A U.S. judge on Monday said she will rule within the next two days on whether Stewart Rhodes, founder of the far-right Oath Keepers, should remain in custody while he awaits trial on seditious conspiracy charges for his alleged role in the deadly Jan. 6, 2021, attack on the Capitol.
During a two-hour court hearing in Plano, Texas, federal prosecutors urged U.S. Magistrate Judge Kimberly Priest Johnson to keep Rhodes behind bars, saying he is dangerous and could try to flee the country.
“He is charged with organizing a plot to forcibly oppose the peaceful transfer of power,” said Justice Department lawyer Kathryn Rakoczy. “It is hard to imagine a greater risk to society.”
Phillip Linder, a lawyer for Rhodes, said his client maintains his innocence and does not pose a danger.
“He not only wants a public trial, he wants a speedy public trial,” Linder said.
The judge said she would consider the evidence and issue a written ruling.
An indictment made public earlier this month accused Rhodes and 10 associates or members of the group of plotting to storm the Capitol by force in a failed bid to block Congress from certifying President Joe Biden’s 2020 election victory.
Rhodes, 56, is the most high-profile defendant of more than 725 charged so far for taking part in the attack on the Capitol by former President Donald Trump’s supporters. The riot was fuelled by Trump’s false claims that his election defeat was the result of fraud.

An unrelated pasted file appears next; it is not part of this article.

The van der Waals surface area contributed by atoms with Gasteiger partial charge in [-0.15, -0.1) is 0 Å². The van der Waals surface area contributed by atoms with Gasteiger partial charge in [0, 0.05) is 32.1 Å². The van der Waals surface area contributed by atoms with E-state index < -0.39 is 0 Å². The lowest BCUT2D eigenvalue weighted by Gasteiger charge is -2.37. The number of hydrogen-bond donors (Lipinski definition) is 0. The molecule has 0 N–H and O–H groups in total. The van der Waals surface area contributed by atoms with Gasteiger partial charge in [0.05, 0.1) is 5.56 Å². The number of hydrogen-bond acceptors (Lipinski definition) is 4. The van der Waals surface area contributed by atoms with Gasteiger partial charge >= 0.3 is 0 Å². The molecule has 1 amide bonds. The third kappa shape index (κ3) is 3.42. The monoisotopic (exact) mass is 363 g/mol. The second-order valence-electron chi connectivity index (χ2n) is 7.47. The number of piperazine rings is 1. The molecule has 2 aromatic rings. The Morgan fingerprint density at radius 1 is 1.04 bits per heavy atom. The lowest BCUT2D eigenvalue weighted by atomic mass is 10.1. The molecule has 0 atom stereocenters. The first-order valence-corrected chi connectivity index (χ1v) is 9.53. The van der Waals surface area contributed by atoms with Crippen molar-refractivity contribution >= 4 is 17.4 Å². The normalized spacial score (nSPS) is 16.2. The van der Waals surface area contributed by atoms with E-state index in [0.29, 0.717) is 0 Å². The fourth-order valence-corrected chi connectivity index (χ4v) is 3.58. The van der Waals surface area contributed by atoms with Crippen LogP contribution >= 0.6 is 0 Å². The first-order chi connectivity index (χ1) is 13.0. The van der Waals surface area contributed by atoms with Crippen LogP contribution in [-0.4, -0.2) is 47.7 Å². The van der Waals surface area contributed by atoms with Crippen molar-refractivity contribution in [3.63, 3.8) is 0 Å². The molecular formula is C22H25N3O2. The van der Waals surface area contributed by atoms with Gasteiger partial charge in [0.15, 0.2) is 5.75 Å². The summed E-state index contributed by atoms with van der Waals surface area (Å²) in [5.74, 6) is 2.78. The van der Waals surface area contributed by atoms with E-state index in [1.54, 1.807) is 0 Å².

Rhodes and his associates are the first people charged with seditious conspiracy for their alleged roles in the attack. That seldom-used charge can carry a sentence of up to 20 years in prison.
Prosecutors said that Rhodes told his supporters beginning in November 2020 to prepare to “oppose by force the lawful transfer of presidential power. "
“We aren’t getting through this without a civil war,” he said in a message two days after the election. “Too late for that. Prepare your mind body, spirit.”
In another high-profile Jan. 6 prosecution, a judge in Washington on Monday sentenced right-wing activist Brandon Straka to three years of probation and three months of home detention.
Straka recorded video of himself during the Jan. 6 attack encouraging others to take a riot shield from a police officer and push their way into the Capitol building.
U.S. District Judge Dabney Friedrich said while Straka, who at one point had about 500,000 followers on Twitter, did not assault anyone, he “clearly violated the law” and made statements showing that suggested the actions of the crowd were “appropriate and justified.”
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